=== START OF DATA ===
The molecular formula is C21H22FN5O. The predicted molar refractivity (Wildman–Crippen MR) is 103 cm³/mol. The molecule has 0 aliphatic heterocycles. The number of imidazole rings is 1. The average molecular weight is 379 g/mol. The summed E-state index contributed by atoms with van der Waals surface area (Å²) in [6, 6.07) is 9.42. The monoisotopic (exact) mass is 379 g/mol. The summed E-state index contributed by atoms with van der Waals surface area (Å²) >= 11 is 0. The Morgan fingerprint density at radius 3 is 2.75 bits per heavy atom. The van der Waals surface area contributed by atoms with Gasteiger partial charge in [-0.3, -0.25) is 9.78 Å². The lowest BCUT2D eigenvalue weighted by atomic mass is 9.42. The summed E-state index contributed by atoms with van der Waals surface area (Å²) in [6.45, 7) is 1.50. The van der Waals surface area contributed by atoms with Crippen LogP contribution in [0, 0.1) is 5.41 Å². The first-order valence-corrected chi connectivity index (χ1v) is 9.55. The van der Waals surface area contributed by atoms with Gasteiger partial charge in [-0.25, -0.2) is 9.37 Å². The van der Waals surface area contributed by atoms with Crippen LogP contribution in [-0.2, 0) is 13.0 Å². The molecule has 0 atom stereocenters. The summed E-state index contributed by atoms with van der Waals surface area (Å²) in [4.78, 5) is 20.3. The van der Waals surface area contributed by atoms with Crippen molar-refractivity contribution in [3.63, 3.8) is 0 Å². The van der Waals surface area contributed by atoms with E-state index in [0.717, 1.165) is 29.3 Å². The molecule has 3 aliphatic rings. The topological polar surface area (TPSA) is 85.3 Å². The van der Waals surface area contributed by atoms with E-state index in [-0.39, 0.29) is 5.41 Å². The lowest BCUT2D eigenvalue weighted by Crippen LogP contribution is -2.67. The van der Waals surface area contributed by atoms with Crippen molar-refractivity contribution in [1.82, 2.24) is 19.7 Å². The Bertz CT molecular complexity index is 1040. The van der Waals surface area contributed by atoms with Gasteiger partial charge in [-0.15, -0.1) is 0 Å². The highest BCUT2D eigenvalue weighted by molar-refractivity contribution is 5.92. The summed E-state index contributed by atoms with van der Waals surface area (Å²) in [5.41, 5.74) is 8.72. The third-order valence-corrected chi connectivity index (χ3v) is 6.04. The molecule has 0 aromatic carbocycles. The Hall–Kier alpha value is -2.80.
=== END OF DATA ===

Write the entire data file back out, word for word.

The molecular formula is C21H22FN5O. The predicted molar refractivity (Wildman–Crippen MR) is 103 cm³/mol. The molecule has 0 aliphatic heterocycles. The number of imidazole rings is 1. The average molecular weight is 379 g/mol. The summed E-state index contributed by atoms with van der Waals surface area (Å²) in [6, 6.07) is 9.42. The monoisotopic (exact) mass is 379 g/mol. The summed E-state index contributed by atoms with van der Waals surface area (Å²) >= 11 is 0. The Morgan fingerprint density at radius 3 is 2.75 bits per heavy atom. The van der Waals surface area contributed by atoms with Gasteiger partial charge in [-0.3, -0.25) is 9.78 Å². The lowest BCUT2D eigenvalue weighted by atomic mass is 9.42. The summed E-state index contributed by atoms with van der Waals surface area (Å²) in [6.45, 7) is 1.50. The van der Waals surface area contributed by atoms with Crippen LogP contribution in [0, 0.1) is 5.41 Å². The first-order valence-corrected chi connectivity index (χ1v) is 9.55. The van der Waals surface area contributed by atoms with Gasteiger partial charge in [-0.25, -0.2) is 9.37 Å². The van der Waals surface area contributed by atoms with Crippen LogP contribution in [-0.2, 0) is 13.0 Å². The molecule has 0 atom stereocenters. The summed E-state index contributed by atoms with van der Waals surface area (Å²) in [4.78, 5) is 20.3. The van der Waals surface area contributed by atoms with Crippen molar-refractivity contribution in [3.63, 3.8) is 0 Å². The van der Waals surface area contributed by atoms with E-state index in [0.717, 1.165) is 29.3 Å². The molecule has 3 aliphatic rings. The topological polar surface area (TPSA) is 85.3 Å². The van der Waals surface area contributed by atoms with E-state index in [-0.39, 0.29) is 5.41 Å². The lowest BCUT2D eigenvalue weighted by Crippen LogP contribution is -2.67. The van der Waals surface area contributed by atoms with Crippen molar-refractivity contribution in [1.82, 2.24) is 19.7 Å². The Bertz CT molecular complexity index is 1040. The van der Waals surface area contributed by atoms with Gasteiger partial charge in [-0.15, -0.1) is 0 Å². The highest BCUT2D eigenvalue weighted by molar-refractivity contribution is 5.92. The summed E-state index contributed by atoms with van der Waals surface area (Å²) in [5.41, 5.74) is 8.72. The third-order valence-corrected chi connectivity index (χ3v) is 6.04. The molecule has 0 aromatic carbocycles. The Hall–Kier alpha value is -2.80.